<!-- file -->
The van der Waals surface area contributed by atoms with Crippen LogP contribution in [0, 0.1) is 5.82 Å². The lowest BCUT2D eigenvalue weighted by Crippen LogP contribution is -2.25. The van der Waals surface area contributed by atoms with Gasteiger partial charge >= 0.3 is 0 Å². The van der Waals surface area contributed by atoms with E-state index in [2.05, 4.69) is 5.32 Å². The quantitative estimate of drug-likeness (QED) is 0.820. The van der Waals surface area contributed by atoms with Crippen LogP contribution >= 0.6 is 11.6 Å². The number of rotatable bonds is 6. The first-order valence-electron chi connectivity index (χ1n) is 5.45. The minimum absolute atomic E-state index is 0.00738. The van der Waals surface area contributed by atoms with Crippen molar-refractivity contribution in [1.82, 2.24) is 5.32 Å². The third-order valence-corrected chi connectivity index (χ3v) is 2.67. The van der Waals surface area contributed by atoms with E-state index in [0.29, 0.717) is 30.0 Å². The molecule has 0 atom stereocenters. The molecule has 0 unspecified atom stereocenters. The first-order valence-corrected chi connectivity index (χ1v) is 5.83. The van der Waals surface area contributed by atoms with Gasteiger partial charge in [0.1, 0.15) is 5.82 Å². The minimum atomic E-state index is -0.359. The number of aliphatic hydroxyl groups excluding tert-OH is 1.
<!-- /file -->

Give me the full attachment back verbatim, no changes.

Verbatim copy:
The van der Waals surface area contributed by atoms with Crippen LogP contribution in [0, 0.1) is 5.82 Å². The lowest BCUT2D eigenvalue weighted by Crippen LogP contribution is -2.25. The van der Waals surface area contributed by atoms with Gasteiger partial charge >= 0.3 is 0 Å². The van der Waals surface area contributed by atoms with E-state index in [2.05, 4.69) is 5.32 Å². The quantitative estimate of drug-likeness (QED) is 0.820. The van der Waals surface area contributed by atoms with Crippen LogP contribution >= 0.6 is 11.6 Å². The number of rotatable bonds is 6. The first-order valence-electron chi connectivity index (χ1n) is 5.45. The minimum absolute atomic E-state index is 0.00738. The van der Waals surface area contributed by atoms with Crippen molar-refractivity contribution in [1.82, 2.24) is 5.32 Å². The third-order valence-corrected chi connectivity index (χ3v) is 2.67. The van der Waals surface area contributed by atoms with E-state index in [0.29, 0.717) is 30.0 Å². The molecule has 0 atom stereocenters. The molecule has 0 unspecified atom stereocenters. The first-order valence-corrected chi connectivity index (χ1v) is 5.83. The van der Waals surface area contributed by atoms with Gasteiger partial charge in [0.1, 0.15) is 5.82 Å². The minimum atomic E-state index is -0.359. The number of aliphatic hydroxyl groups excluding tert-OH is 1.